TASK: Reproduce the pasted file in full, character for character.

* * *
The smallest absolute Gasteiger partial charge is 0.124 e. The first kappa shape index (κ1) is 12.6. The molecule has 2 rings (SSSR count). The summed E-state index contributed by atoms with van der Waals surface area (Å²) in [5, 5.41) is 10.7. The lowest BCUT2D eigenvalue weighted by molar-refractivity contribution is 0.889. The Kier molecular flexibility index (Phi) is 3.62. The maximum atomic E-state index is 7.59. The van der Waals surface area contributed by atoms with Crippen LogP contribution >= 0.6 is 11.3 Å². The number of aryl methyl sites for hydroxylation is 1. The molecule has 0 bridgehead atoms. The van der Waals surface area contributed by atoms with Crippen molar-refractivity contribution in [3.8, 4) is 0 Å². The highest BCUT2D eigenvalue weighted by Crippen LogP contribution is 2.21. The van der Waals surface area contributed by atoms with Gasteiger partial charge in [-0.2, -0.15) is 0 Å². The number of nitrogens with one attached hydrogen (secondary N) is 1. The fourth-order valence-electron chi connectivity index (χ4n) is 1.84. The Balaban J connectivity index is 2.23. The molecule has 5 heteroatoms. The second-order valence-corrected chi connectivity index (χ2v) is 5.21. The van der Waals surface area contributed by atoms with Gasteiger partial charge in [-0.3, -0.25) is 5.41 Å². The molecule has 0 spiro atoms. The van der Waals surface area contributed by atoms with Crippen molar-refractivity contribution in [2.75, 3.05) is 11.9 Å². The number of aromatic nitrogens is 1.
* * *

The smallest absolute Gasteiger partial charge is 0.124 e. The first kappa shape index (κ1) is 12.6. The molecule has 2 rings (SSSR count). The summed E-state index contributed by atoms with van der Waals surface area (Å²) in [5, 5.41) is 10.7. The lowest BCUT2D eigenvalue weighted by molar-refractivity contribution is 0.889. The Kier molecular flexibility index (Phi) is 3.62. The maximum atomic E-state index is 7.59. The van der Waals surface area contributed by atoms with Crippen LogP contribution >= 0.6 is 11.3 Å². The number of aryl methyl sites for hydroxylation is 1. The molecule has 0 bridgehead atoms. The van der Waals surface area contributed by atoms with Crippen molar-refractivity contribution in [3.8, 4) is 0 Å². The highest BCUT2D eigenvalue weighted by Crippen LogP contribution is 2.21. The van der Waals surface area contributed by atoms with Gasteiger partial charge in [-0.2, -0.15) is 0 Å². The number of nitrogens with one attached hydrogen (secondary N) is 1. The fourth-order valence-electron chi connectivity index (χ4n) is 1.84. The Balaban J connectivity index is 2.23. The molecule has 5 heteroatoms. The second-order valence-corrected chi connectivity index (χ2v) is 5.21. The van der Waals surface area contributed by atoms with Gasteiger partial charge in [-0.3, -0.25) is 5.41 Å². The molecule has 0 spiro atoms. The van der Waals surface area contributed by atoms with Crippen molar-refractivity contribution in [2.75, 3.05) is 11.9 Å². The number of aromatic nitrogens is 1.